Non-Custodial Wallet Considerations
Holding digital assets through non-custodial wallets or private wallets may avoid the complicated legal issues described above. Additionally, it may protect exchange customers from the risk of loss in the event of a bankruptcy or liquidity crisis because the customer holds both the public key and the private key to his or her digital assets and, therefore, has complete dominion and control over their assets. In addition to maintaining control, holding digital assets through a non-custodial wallet or a private wallet has other important advantages including (i) avoiding trading restrictions or fund freezes, (ii) the user does not require an internet connection as it can be stored in a “cold wallet” (i.e., an offline storage device) (iii) the assets are less susceptible to hacking, (iv) it is generally fast to create new wallets, and (v) it enables dispersed holdings and risk as many exchanges permit customers to withdraw digital assets to non-custodial wallets.
There are also some disadvantages to holding digital assets in a non-custodial wallet or a private wallet. First, if a user loses private keys or recovery phrases it is impossible to recover the assets. This is a significant consideration and disadvantage over holding digital assets through custodial accounts where customers can reset their password to regain access to the assets. Second, it is less convenient than custodial services and places additional responsibility on the user. Finally, users need greater technical expertise to use some of the advanced features available for non-custodial wallets.
Non-custodial wallets or private wallets can either be “hot wallets” or “cold wallets”. Each contain one set of private keys. The difference is that a hot wallet is connected to the internet through online software while a cold wallet secures the digital assets through hardware and offline devices. In addition, there are joint custody or multi-sig wallets which are wallets that require multiple private keys to sign a transaction before execution. In this arrangement, custody and thus control of the assets is shared. As referenced above, another option is for customers of a cryptocurrency exchange to diversify the mediums through which they hold digital assets. For instance, if a customer prefers the convenience associated with a custodial wallet, they may consider holding some of their digital assets in the custodial wallet but moving others to one or more non-custodial wallets or private wallets to hedge against the risk of an exchange failure and asset loss.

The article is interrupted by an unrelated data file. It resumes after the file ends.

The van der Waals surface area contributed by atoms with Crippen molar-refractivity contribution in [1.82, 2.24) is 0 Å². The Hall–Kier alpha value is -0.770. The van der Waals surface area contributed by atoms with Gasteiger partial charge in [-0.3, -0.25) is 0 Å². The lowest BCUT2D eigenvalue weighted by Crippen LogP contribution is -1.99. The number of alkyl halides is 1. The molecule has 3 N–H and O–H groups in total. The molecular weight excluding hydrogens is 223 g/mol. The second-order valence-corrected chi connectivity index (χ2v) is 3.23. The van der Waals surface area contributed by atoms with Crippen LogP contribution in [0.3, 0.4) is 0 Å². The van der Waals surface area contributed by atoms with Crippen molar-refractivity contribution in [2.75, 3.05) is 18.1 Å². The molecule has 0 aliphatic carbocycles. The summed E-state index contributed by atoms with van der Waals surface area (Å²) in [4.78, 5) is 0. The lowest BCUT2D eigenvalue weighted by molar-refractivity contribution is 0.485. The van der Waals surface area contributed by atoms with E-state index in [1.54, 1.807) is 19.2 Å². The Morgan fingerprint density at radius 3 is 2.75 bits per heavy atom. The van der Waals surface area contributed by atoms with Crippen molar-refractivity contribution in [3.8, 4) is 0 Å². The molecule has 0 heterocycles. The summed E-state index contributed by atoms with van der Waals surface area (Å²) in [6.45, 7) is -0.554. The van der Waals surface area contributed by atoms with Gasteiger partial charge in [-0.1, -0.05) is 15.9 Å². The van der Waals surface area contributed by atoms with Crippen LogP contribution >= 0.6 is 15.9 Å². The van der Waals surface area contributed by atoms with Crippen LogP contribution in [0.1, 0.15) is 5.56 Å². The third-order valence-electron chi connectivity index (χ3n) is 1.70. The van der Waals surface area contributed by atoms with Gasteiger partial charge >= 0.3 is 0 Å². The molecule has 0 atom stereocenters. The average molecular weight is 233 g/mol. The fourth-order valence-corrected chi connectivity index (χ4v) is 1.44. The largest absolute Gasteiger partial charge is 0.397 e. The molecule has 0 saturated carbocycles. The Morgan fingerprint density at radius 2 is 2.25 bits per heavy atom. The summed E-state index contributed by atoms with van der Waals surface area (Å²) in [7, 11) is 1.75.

The recent high-profile FTX cryptocurrency exchange failure and others should give cryptocurrency and digital asset investors pause about how they hold their digital assets. If digital assets are held through a custodial account with an exchange, there is a risk that the customer’s assets may become part of the exchange’s bankruptcy estate. Cryptocurrency and digital asset investors should consider holding their digital assets through one or more non-custodial wallets, or a combination of custodial and non-custodial wallets, to alleviate this risk. Each investor and cryptocurrency exchange customer should weigh the advantages and disadvantages of holding their digital assets in a custodial or non-custodial account against their personal risk tolerance. If the cryptocurrency exchange fails, their digital asset investment may become the bankruptcy estate’s property and the customers may become general unsecured creditors of the bankruptcy estate entitled to only their share of what remains.
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 In fact, in Coinbase Global Inc.’s May 2022 Form 10-Q report, the company warned customers that custodially held digital assets could be considered property of a bankruptcy estate if it were to file for bankruptcy protection.